Yet another requested word, audacity has a curious back story. Currently meaning "bold to the point of disrespectfulness", the farthest back it can be traced to is in Proto-Italic awideo, meaning "greedy". Thus you can see neither the definition nor the spelling has deviated in abnormal quantities from the original, a curious occurrence and all the more interesting in the world of etymology. After these primordial languages condensed into Latin, the word audacia was created, meaning "daring" or "bold". This was modified into the word audace "boldness", which eventually became French audacieux. I would like to take a second to note the etymological transition from a pejorative sense in the original proto-language to a linguistically positive meaning; from greedy to brave. This would soon take another sharp swing back to the negative with the English word audacity (and meant to describe the annoying, Harry Potter-like quality of being too brave, to the point of irritation), a full circle from "greedy" to "brave" and back to "disrespectful".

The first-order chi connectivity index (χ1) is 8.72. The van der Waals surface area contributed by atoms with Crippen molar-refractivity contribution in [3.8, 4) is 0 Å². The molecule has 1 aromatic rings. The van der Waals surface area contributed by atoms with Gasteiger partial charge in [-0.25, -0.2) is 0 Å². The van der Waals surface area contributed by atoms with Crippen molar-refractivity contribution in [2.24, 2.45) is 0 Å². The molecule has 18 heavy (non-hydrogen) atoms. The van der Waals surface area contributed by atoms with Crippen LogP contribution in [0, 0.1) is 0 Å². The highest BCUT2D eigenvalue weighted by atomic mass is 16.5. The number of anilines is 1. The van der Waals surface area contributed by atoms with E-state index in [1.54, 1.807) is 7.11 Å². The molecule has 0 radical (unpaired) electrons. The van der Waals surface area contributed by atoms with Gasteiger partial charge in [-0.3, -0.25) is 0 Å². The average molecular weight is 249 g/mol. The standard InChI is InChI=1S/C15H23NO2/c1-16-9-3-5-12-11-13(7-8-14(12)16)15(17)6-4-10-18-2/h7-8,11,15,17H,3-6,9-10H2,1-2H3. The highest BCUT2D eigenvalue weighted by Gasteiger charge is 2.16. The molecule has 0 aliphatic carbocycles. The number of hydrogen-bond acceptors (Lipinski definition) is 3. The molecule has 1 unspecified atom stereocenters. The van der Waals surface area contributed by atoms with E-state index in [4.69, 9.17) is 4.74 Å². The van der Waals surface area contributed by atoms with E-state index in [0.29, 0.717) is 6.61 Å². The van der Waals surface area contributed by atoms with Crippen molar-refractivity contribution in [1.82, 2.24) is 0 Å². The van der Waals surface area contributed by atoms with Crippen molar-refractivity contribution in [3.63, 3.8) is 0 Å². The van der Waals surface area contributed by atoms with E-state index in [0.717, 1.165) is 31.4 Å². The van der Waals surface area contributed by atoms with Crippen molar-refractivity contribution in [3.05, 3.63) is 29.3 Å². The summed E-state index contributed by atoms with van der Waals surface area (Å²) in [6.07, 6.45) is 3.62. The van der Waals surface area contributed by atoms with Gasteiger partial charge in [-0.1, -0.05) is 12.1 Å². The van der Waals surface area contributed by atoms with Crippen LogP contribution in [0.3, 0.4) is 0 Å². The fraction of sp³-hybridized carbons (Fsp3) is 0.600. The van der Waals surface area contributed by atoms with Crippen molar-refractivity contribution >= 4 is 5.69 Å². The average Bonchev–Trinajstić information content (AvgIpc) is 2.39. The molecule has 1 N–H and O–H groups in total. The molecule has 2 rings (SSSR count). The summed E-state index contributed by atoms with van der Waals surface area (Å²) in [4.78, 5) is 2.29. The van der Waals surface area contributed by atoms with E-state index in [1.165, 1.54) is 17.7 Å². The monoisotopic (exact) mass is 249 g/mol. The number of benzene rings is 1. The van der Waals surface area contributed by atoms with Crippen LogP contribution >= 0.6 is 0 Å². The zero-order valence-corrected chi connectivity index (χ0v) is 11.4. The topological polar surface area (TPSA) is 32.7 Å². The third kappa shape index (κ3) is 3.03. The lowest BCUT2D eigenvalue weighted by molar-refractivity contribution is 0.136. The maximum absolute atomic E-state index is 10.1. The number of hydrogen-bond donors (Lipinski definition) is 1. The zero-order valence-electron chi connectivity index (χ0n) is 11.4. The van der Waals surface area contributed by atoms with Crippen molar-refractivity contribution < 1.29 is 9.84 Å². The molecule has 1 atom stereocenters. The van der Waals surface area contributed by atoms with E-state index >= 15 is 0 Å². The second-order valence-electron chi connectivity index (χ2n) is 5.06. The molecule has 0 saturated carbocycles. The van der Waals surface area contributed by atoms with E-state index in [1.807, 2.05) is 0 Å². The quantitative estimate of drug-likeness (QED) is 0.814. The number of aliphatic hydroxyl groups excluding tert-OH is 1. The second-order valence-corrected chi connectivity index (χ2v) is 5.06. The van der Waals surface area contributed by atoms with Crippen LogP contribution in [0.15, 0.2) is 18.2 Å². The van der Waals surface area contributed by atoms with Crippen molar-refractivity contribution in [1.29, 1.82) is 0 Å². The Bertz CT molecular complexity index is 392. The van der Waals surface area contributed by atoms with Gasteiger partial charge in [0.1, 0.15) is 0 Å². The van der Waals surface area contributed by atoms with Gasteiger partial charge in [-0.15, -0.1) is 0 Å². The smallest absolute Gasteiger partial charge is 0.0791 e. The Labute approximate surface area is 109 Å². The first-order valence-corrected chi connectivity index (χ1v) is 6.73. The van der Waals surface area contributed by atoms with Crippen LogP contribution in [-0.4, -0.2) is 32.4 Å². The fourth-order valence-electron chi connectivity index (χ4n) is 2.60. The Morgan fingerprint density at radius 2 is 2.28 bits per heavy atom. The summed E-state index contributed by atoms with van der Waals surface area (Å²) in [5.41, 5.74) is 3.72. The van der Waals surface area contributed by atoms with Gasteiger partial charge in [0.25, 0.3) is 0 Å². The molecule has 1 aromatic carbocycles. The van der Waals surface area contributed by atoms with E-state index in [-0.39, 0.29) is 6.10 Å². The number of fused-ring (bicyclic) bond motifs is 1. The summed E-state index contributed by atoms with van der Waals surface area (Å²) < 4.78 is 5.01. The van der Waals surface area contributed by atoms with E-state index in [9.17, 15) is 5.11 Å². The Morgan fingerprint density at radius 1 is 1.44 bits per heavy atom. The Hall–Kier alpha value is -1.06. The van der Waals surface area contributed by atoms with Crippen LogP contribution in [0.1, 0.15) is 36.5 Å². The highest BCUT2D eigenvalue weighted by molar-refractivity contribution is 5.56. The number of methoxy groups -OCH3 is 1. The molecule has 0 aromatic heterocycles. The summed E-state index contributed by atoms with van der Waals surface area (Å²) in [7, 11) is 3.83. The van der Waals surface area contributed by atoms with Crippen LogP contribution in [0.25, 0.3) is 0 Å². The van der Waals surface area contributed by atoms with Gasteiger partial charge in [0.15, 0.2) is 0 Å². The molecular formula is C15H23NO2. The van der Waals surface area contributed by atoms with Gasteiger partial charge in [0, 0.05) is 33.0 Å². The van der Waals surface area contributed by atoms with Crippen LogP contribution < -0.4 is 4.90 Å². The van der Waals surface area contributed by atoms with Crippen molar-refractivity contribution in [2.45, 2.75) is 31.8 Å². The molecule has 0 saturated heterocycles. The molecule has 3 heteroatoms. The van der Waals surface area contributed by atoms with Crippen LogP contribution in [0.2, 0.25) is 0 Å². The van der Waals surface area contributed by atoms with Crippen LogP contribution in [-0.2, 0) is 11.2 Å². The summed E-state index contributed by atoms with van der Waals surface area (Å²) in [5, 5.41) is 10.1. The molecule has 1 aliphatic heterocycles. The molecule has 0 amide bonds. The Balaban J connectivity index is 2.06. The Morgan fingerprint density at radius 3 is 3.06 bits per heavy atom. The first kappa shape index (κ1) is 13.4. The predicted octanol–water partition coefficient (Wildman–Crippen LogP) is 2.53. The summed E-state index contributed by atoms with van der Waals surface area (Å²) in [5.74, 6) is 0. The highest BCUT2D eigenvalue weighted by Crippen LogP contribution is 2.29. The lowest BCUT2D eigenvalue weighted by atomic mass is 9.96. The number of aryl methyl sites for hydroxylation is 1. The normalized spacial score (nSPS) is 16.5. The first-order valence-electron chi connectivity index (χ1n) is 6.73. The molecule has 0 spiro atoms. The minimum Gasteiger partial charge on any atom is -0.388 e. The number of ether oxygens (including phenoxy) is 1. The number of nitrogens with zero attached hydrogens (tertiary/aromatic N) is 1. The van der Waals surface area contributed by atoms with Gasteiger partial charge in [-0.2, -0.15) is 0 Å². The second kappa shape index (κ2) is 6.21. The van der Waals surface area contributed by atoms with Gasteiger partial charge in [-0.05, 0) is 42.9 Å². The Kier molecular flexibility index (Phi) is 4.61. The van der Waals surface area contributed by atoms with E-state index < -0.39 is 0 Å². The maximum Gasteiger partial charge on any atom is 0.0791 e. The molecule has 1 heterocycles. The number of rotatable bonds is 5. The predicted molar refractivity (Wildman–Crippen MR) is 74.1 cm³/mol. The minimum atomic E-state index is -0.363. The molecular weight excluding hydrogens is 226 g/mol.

Hello! I'm Adam Aleksic, a rising junior studying government and linguistics at Harvard University, where I co-founded the Harvard Undergraduate Linguistics Society. In addition to etymology, I also really enjoy trivia, politics, vexillology, geography, board games, conlanging, art history, and law.